Cure: Place a clean piece of sandpaper on plate glass or other very flat, sturdy surface. Draw a few squiggly lines on the bottom of the bird with a pencil and pull the bird in one direction across the sandpaper. Repeat until the lines disappear uniformly. If this doesn't fix the problem, repeat with the nest.

Note: Keep in mind that many people consider a warble a very desirable characteristic

There are leaks in the sound chamber

Symptoms: No sound, weak sound, pitch unexpectedly high for flute size, pitch jumps irregularly. May sound O.K. sometimes.

Diagnosis: Look for possible leaks in seam, cracks, and wormholes. Place finger over sound hole and blow in bottom end; feel for leaks. Put a little liquid over suspected leaking area and repeat, watching for bubbles. (This may not work with tiny holes that may be getting clogged off and on with sawdust.)


  1. Cover sound hole and pour polyurethane or other finish into bore. Old, thick finish is good for this. Swish around and pour out.
  2. Seal hole with glue and sawdust or crushed stone.
  3. Sometimes, just applying finish to the outside of the flute will seal tiny holes, but this may not be a permanent fix.

The finger holes are in the wrong place

Symptoms / Diagnosis: After placing first finger hole, it is either way too small and already too sharp, or it's getting too big and still way flat.

Cure: Either drill out and plug hole (see below) or rout a channel out where the finger holes will be and cut a contrasting piece of wood to fit. Redrill the holes in the right place. In some cases, putting tuning holes in and raising the pitch of the fundamental will fix this without major surgery.

The finger holes are too big

Symptoms: You realize that any finger hole on the flute has gotten too large (sharp), although it's in about the right place. You can't drill it smaller.

Diagnosis: Finger hole is too big (duh!).


  1. Put a small drop of thick glue on the side of the hole nearest the mouth, and drop a little sawdust into it. Repeat until it's in tune. Thick CA glue works well for this.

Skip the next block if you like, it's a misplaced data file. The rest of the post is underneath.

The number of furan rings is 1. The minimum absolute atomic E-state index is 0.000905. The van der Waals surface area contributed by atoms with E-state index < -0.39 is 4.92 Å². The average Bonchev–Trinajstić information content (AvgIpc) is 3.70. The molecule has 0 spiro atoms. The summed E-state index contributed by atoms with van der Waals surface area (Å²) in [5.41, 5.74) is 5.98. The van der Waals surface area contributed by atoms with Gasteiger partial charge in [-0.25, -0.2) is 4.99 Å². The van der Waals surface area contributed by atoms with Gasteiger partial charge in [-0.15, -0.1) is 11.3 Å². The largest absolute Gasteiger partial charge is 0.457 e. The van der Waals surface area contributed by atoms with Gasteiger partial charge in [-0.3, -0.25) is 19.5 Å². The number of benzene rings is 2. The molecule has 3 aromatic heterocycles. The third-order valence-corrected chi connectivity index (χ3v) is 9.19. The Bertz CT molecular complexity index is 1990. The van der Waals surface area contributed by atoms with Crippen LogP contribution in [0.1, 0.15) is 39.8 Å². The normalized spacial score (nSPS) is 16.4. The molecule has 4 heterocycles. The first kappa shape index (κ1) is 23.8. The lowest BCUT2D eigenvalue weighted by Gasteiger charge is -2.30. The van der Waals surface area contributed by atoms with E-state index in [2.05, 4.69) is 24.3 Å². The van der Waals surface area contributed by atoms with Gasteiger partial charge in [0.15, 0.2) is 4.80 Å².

2. Drill the hole out using a bit the size of a standard dowel. Cut a short piece of dowel and plug the hole. When inserting the plug, put a piece of dowel in the bore of the flute to keep the plug from extending too far in. Redrill the hole and pretend you meant to do it that way.

The pitch of top (sixth) hole is too high or jumps

Symptoms / Diagnosis: After all the finger holes are drilled and tuned, the top hole will jump to a higher note uncontrollably. Sometimes, the right note can be played with a soft breath. All others notes are O.K.

Cure: This may be caused by the top finger hole being too close to the sound hole. This is difficult to fix. You can relocate the finger hole down slightly, or replace the entire set of finger holes (see above).

The flute overblows easily

Symptoms / Diagnosis: The fundamental note jumps up an octave with little breath

Cure: This is often caused by the airstream not hitting the splitting edge of the sound hole just right. Flatten the bottom of the flue, then sight down the flue to the cutting edge. It should be just slightly higher than the flue bottom. Either gradually make the flue deeper, or bevel the cutting edge on top. Also try a very slight bevel on the upstream side of the sound hole or the bottom of the bird.

The fundamental note is too high or too low

Symptoms / Diagnosis: The fundamental plays just fine, but it's between keys.

Cure: It's best to fix this before you put the fingerholes in. If the fundamental is too sharp:

  1. add a chimney to the bird or make the chimney deeper,
  2. make a bird that projects over the sound hole, or
  3. add an end cap with a bore smaller than the bore of the flute.

If the fundamental is too flat, trim a little off the end of the flute or add tuning holes. If the flute has an end cap that has a hole smaller than the bore, enlarge the hole.

You have accidentally routed off the nest

Symptoms: In your enthusiasm to finish the flute, and/or forgetting which side was up, you went too far with the router, and rounded off the entire top of the flute, including the nest. You can also do this with a lathe.

Diagnosis: Flute is nicely round in all the wrong places.

Cure: Using a rasp or a flat router bit (you wanted to use the router again, didn't you?), flatten the area where the nest should have been to a point where it's slightly wider than the base of the bird. The flat area should be slightly longer than the original nest. Cut a matching or contrasting piece of wood and glue it in place. Cut a new flue and sound hole, and round the edges of the new piece to match the existing contour of the flute. Call it a "design element."

The sound hole is too long

Symptoms: In your pursuit of the perfect sound, you have filed the sound hole so much that it's too long.

Diagnosis: Flute sounds breathy, lacks volume, or doesn't play at all.

Cure: Cut a piece of wood veneer the width of the sound hole and slightly deeper than the back wall and glue it to the back wall of the sound hole. After it dries, sand it to match the floor of the flue.

Other Resources

Where can I find more information on crafting Native American flutes?

Flutopedia has a list of References on Crafting Native American Flutes.

Also, here are some links to resources within Flutopedia: